Jess’s Uzbek visa expiring on the third day (due to a visa application error), so the race was on to make it to the border to cross into Kyrgyzstan, about 600 km away. All we had to do was make the border before midnight, and we had 14 hours to do it in; simple right? Leaving Samarqand, disappointed that we could not spend more time walking around and absorbing the sights and sounds of the city, we headed northeast towards Kyrgyzstan (after getting stopped by the police) and would have to skip Tashkent.
Bumping and squealing along, we made good-ish time in Stan-style, but the frequent police checkpoints were slowing us down. We figured out that we had to register when crossing provinces; Stalin had demarcated areas back in the fifties based on Moscow’s understanding of ethnic boundaries and not with the intention of these boundaries becoming international borders after the break-up of the USSR in 1991, so it’s all rather messy.
Only 250 km away with 5 hours to spare, we were confident that we would make the border. Rich managed to get pulled over for driving suspiciously when he saw a police car approaching and stopping about 30 m in front of a red traffic light primarily as a result of the rest of the car yelling “Stop! Stop! Stop!”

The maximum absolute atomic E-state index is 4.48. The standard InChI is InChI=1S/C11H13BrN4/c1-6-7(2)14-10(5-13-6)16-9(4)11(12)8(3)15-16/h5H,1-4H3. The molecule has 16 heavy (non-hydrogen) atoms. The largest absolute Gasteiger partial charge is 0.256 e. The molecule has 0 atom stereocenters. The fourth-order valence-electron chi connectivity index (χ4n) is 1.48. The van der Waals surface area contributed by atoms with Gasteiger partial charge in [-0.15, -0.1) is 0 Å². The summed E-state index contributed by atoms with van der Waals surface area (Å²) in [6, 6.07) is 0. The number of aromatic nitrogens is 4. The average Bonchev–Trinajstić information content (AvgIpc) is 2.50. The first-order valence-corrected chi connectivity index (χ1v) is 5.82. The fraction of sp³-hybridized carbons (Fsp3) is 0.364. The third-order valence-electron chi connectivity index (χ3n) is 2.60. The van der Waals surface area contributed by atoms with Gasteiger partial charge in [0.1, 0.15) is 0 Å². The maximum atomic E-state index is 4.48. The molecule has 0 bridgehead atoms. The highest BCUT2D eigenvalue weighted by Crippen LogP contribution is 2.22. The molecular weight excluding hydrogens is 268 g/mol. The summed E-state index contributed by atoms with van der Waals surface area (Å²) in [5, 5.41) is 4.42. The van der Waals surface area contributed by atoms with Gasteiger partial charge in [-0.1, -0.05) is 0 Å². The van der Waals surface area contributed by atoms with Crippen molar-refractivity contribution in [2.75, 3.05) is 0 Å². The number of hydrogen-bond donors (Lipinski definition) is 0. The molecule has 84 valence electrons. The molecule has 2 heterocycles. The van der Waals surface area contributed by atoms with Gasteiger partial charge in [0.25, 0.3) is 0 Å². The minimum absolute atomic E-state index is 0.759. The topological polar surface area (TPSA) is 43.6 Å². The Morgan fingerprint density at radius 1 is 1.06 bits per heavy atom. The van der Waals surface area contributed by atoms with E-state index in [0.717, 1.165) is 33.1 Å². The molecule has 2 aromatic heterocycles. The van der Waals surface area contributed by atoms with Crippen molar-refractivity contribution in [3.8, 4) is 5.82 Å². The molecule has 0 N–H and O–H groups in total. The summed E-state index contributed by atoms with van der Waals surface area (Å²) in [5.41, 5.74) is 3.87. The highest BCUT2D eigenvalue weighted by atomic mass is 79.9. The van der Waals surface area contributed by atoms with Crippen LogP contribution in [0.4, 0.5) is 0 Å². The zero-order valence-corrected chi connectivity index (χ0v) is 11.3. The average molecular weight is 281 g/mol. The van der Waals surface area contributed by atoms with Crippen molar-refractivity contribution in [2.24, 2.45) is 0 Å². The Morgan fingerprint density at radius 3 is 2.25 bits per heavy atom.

As 12 am loomed we realized that we were not 100% certain where the border actually was, and we arrived at a rather closed border crossing a little after 12. After explaining the situation to a friendly border guard, he assured that us that the now expired visa would be “neh problem” and we were to camp right outside the gates until the border opened again at 9 am.
Sure enough, after a decent night’s sleep, and a nice cup of tea with some local Uzbek bread for breakfast, the guard strolled over just before 9 to collect our passports and we duly carried on packing up, until we were instructed to enter the compound to clear customs and immigration. Much to our disappointment, we did not find out if it was quicker for Jessica to get deported rather than leave the country, and we were all allowed to leave after the by now customary search of our pharmaceuticals (top tip: don’t smuggle drugs into or out of a country in your toiletry bags!) and we squealed off across no man’s land towards Kyrgyzstan.